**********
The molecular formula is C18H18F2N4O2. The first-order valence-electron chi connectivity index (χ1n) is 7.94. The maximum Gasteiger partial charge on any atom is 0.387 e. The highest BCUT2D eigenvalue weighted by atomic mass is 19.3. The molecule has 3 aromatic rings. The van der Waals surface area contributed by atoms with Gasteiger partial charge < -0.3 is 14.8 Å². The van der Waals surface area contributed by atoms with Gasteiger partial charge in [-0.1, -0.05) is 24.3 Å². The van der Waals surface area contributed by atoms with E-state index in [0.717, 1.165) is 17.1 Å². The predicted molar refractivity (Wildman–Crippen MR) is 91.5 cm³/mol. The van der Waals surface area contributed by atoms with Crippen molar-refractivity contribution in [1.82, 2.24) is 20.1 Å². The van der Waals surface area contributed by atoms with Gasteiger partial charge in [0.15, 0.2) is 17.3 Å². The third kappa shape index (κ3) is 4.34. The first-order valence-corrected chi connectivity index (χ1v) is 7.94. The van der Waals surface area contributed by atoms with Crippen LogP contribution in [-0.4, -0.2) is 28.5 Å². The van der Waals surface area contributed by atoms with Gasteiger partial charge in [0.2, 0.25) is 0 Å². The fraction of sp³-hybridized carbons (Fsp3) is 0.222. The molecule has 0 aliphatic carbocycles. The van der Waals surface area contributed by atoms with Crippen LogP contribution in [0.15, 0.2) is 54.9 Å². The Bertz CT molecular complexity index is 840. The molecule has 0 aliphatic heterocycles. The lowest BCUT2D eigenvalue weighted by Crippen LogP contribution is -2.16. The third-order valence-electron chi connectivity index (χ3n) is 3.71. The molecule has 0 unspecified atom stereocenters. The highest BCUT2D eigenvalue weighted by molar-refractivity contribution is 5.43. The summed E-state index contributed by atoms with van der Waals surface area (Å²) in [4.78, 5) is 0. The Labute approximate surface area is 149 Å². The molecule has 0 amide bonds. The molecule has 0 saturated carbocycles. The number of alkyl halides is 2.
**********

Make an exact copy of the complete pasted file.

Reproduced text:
The molecular formula is C18H18F2N4O2. The first-order valence-electron chi connectivity index (χ1n) is 7.94. The maximum Gasteiger partial charge on any atom is 0.387 e. The highest BCUT2D eigenvalue weighted by atomic mass is 19.3. The molecule has 3 aromatic rings. The van der Waals surface area contributed by atoms with Gasteiger partial charge < -0.3 is 14.8 Å². The van der Waals surface area contributed by atoms with Gasteiger partial charge in [-0.1, -0.05) is 24.3 Å². The van der Waals surface area contributed by atoms with E-state index in [0.717, 1.165) is 17.1 Å². The predicted molar refractivity (Wildman–Crippen MR) is 91.5 cm³/mol. The van der Waals surface area contributed by atoms with Crippen molar-refractivity contribution in [1.82, 2.24) is 20.1 Å². The van der Waals surface area contributed by atoms with Gasteiger partial charge in [0.15, 0.2) is 17.3 Å². The third kappa shape index (κ3) is 4.34. The first-order valence-corrected chi connectivity index (χ1v) is 7.94. The van der Waals surface area contributed by atoms with Crippen LogP contribution in [-0.4, -0.2) is 28.5 Å². The van der Waals surface area contributed by atoms with Gasteiger partial charge in [0.2, 0.25) is 0 Å². The fraction of sp³-hybridized carbons (Fsp3) is 0.222. The molecule has 0 aliphatic carbocycles. The van der Waals surface area contributed by atoms with Crippen LogP contribution in [0.15, 0.2) is 54.9 Å². The Bertz CT molecular complexity index is 840. The molecule has 0 aliphatic heterocycles. The lowest BCUT2D eigenvalue weighted by Crippen LogP contribution is -2.16. The third-order valence-electron chi connectivity index (χ3n) is 3.71. The molecule has 0 unspecified atom stereocenters. The highest BCUT2D eigenvalue weighted by molar-refractivity contribution is 5.43. The summed E-state index contributed by atoms with van der Waals surface area (Å²) in [4.78, 5) is 0. The Labute approximate surface area is 149 Å². The molecule has 0 amide bonds. The molecule has 0 saturated carbocycles. The number of alkyl halides is 2.